Archive for September, 2008

5 Tips for an Emergency Room Visit

Monday, September 29th, 2008

I hope you never need to use the emergency room — either for yourself or a loved one. But the truth is that there are more than 115 million ER visits each year in this country, so a trip to the ER at some time is bound to befall you or someone you know.

The ER has been lifesaving for many members of my family over the years — my mother with a sudden heart attack, my father with dangerous heart palpitations and my son with a fracture and dislocation of his knee. My patients, including elderly nuns, end up in the ER for emergency care and attention, too. These personal and patient experiences have taught me a lot about how to get the best ER care.

Checkup: 5 Tips to Get the Best Hospital Care

Monday, September 15th, 2008

I was a nurse before becoming a doctor. When I started out as a nurse more than 30 years ago, the hospital was a place for people to rest and recover from illnesses. The average hospital stay was over one week and nurses were plentiful.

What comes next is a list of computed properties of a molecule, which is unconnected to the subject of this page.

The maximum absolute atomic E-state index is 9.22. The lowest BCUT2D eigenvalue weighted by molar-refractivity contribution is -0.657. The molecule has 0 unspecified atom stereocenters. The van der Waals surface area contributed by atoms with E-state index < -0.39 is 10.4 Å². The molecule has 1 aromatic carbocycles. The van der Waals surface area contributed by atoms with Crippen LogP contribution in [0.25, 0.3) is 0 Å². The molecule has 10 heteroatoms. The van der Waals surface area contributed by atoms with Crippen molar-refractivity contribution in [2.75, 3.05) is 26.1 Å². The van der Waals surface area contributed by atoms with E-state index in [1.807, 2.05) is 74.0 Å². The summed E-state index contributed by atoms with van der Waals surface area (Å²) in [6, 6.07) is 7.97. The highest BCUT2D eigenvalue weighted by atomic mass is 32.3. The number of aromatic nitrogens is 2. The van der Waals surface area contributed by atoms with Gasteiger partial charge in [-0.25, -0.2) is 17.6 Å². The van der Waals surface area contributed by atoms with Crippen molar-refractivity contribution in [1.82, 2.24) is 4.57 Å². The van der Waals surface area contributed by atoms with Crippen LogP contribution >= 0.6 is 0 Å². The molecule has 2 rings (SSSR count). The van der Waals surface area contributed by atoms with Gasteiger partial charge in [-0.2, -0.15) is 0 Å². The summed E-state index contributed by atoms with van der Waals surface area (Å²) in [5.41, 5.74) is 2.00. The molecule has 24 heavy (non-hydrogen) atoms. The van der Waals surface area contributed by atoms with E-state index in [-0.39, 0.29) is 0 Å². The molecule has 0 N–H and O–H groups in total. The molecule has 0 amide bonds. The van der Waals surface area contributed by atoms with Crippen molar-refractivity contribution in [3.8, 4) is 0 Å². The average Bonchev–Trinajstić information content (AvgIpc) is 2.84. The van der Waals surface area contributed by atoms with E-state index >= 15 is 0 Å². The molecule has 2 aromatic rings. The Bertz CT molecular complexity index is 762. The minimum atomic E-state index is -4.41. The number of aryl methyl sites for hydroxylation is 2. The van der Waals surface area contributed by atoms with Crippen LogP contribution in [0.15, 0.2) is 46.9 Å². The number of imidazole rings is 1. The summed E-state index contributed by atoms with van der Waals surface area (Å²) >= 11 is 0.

While hospitals still provide extraordinary technology and care, people today are admitted to the hospital only when absolutely necessary and for as short a time as possible. And although the nursing staff is better trained than ever to handle just about anything, the day-to-day “nursing” care, such as taking vital signs and helping with bathing and eating, often falls to nursing assistants.

Managing Your Own Medical Records

Friday, September 5th, 2008

Two weeks ago I talked about the importance of giving your children a copy of their medical information as you send them off to college. Last week I shared with you my father’s Emergency Room story. When faced with a serious heart problem from one of his heart medications, the ER doctor was handicapped because he didn’t know my dad was taking the drug digitalis because he didn’t carry a complete list of medications with him.

But whether leaving home for the first time, faced with a new diagnosis, or caring for yourself and for your aging parents, keeping a complete set of your medical records and carrying a list of your critical health information can be life-saving.